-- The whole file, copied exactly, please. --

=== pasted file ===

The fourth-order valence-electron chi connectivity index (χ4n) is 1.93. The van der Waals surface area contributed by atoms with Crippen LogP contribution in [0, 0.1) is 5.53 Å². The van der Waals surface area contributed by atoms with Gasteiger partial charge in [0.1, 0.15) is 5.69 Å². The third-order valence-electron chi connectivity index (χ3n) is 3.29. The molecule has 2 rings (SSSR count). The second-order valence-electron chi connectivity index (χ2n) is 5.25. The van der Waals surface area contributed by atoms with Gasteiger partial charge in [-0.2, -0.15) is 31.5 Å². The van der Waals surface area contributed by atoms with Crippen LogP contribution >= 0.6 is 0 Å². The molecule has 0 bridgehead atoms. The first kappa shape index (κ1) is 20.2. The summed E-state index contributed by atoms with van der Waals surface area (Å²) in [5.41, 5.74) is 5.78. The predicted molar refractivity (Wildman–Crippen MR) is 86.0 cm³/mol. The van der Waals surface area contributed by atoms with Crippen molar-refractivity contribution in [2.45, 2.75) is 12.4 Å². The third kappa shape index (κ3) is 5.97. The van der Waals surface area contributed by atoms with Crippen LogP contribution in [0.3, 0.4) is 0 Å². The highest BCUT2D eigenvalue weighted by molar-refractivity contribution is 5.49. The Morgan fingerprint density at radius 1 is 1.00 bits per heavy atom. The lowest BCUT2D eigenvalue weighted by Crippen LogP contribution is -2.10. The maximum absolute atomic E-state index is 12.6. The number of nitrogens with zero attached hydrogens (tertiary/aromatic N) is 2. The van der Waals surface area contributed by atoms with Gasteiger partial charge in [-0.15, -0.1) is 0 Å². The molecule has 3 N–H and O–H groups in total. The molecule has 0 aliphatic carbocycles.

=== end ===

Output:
The fourth-order valence-electron chi connectivity index (χ4n) is 1.93. The van der Waals surface area contributed by atoms with Crippen LogP contribution in [0, 0.1) is 5.53 Å². The van der Waals surface area contributed by atoms with Gasteiger partial charge in [0.1, 0.15) is 5.69 Å². The third-order valence-electron chi connectivity index (χ3n) is 3.29. The molecule has 2 rings (SSSR count). The second-order valence-electron chi connectivity index (χ2n) is 5.25. The van der Waals surface area contributed by atoms with Gasteiger partial charge in [-0.2, -0.15) is 31.5 Å². The van der Waals surface area contributed by atoms with Crippen LogP contribution >= 0.6 is 0 Å². The molecule has 0 bridgehead atoms. The first kappa shape index (κ1) is 20.2. The summed E-state index contributed by atoms with van der Waals surface area (Å²) in [5.41, 5.74) is 5.78. The predicted molar refractivity (Wildman–Crippen MR) is 86.0 cm³/mol. The van der Waals surface area contributed by atoms with Crippen molar-refractivity contribution in [2.45, 2.75) is 12.4 Å². The third kappa shape index (κ3) is 5.97. The van der Waals surface area contributed by atoms with Crippen LogP contribution in [0.3, 0.4) is 0 Å². The highest BCUT2D eigenvalue weighted by molar-refractivity contribution is 5.49. The Morgan fingerprint density at radius 1 is 1.00 bits per heavy atom. The lowest BCUT2D eigenvalue weighted by Crippen LogP contribution is -2.10. The maximum absolute atomic E-state index is 12.6. The number of nitrogens with zero attached hydrogens (tertiary/aromatic N) is 2. The van der Waals surface area contributed by atoms with Gasteiger partial charge in [-0.15, -0.1) is 0 Å². The molecule has 3 N–H and O–H groups in total. The molecule has 0 aliphatic carbocycles.